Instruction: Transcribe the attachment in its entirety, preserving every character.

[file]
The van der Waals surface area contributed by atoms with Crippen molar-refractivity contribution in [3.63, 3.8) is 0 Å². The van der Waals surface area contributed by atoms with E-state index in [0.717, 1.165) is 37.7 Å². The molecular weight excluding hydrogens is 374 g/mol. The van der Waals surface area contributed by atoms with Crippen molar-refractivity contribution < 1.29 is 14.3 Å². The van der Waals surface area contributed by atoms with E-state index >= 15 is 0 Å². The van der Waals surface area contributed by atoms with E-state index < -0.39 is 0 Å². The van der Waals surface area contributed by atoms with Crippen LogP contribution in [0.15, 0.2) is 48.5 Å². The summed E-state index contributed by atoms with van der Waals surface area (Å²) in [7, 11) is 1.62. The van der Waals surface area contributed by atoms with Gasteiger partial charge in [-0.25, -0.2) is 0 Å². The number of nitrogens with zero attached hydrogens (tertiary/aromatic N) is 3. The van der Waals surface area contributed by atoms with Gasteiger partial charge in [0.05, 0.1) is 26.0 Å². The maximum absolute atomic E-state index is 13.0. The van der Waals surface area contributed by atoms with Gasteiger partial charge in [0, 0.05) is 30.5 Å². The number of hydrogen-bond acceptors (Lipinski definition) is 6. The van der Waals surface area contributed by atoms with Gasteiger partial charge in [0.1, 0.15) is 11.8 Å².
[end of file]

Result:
The van der Waals surface area contributed by atoms with Crippen molar-refractivity contribution in [3.63, 3.8) is 0 Å². The van der Waals surface area contributed by atoms with E-state index in [0.717, 1.165) is 37.7 Å². The molecular weight excluding hydrogens is 374 g/mol. The van der Waals surface area contributed by atoms with Crippen molar-refractivity contribution < 1.29 is 14.3 Å². The van der Waals surface area contributed by atoms with E-state index >= 15 is 0 Å². The van der Waals surface area contributed by atoms with E-state index < -0.39 is 0 Å². The van der Waals surface area contributed by atoms with Crippen LogP contribution in [0.15, 0.2) is 48.5 Å². The summed E-state index contributed by atoms with van der Waals surface area (Å²) in [7, 11) is 1.62. The van der Waals surface area contributed by atoms with Gasteiger partial charge in [-0.25, -0.2) is 0 Å². The number of nitrogens with zero attached hydrogens (tertiary/aromatic N) is 3. The van der Waals surface area contributed by atoms with Gasteiger partial charge in [0.05, 0.1) is 26.0 Å². The maximum absolute atomic E-state index is 13.0. The van der Waals surface area contributed by atoms with Gasteiger partial charge in [0, 0.05) is 30.5 Å². The number of hydrogen-bond acceptors (Lipinski definition) is 6. The van der Waals surface area contributed by atoms with Gasteiger partial charge in [0.1, 0.15) is 11.8 Å².